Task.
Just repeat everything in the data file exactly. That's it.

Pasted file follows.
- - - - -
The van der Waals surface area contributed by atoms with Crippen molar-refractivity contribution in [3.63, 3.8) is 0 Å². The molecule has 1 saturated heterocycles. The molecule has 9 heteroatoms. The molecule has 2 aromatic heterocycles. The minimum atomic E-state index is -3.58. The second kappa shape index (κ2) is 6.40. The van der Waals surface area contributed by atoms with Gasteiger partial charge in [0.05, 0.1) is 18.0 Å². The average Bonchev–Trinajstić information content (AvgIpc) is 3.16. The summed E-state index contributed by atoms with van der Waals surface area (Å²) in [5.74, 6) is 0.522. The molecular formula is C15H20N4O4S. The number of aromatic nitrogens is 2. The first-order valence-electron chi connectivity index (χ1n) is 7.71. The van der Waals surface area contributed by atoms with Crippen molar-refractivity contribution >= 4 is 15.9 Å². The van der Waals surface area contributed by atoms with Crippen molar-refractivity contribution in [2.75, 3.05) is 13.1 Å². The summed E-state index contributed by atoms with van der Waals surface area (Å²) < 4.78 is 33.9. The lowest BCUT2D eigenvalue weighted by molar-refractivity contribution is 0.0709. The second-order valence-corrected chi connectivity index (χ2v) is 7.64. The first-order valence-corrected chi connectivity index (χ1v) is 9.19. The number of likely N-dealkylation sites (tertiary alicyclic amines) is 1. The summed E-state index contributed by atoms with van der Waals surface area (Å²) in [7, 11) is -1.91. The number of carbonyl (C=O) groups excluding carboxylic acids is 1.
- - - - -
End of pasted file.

The van der Waals surface area contributed by atoms with Crippen molar-refractivity contribution in [3.63, 3.8) is 0 Å². The molecule has 1 saturated heterocycles. The molecule has 9 heteroatoms. The molecule has 2 aromatic heterocycles. The minimum atomic E-state index is -3.58. The second kappa shape index (κ2) is 6.40. The van der Waals surface area contributed by atoms with Gasteiger partial charge in [0.05, 0.1) is 18.0 Å². The average Bonchev–Trinajstić information content (AvgIpc) is 3.16. The summed E-state index contributed by atoms with van der Waals surface area (Å²) in [5.74, 6) is 0.522. The molecular formula is C15H20N4O4S. The number of aromatic nitrogens is 2. The first-order valence-electron chi connectivity index (χ1n) is 7.71. The van der Waals surface area contributed by atoms with Crippen molar-refractivity contribution >= 4 is 15.9 Å². The van der Waals surface area contributed by atoms with Crippen molar-refractivity contribution in [2.75, 3.05) is 13.1 Å². The summed E-state index contributed by atoms with van der Waals surface area (Å²) < 4.78 is 33.9. The lowest BCUT2D eigenvalue weighted by molar-refractivity contribution is 0.0709. The second-order valence-corrected chi connectivity index (χ2v) is 7.64. The first-order valence-corrected chi connectivity index (χ1v) is 9.19. The number of likely N-dealkylation sites (tertiary alicyclic amines) is 1. The summed E-state index contributed by atoms with van der Waals surface area (Å²) in [7, 11) is -1.91. The number of carbonyl (C=O) groups excluding carboxylic acids is 1.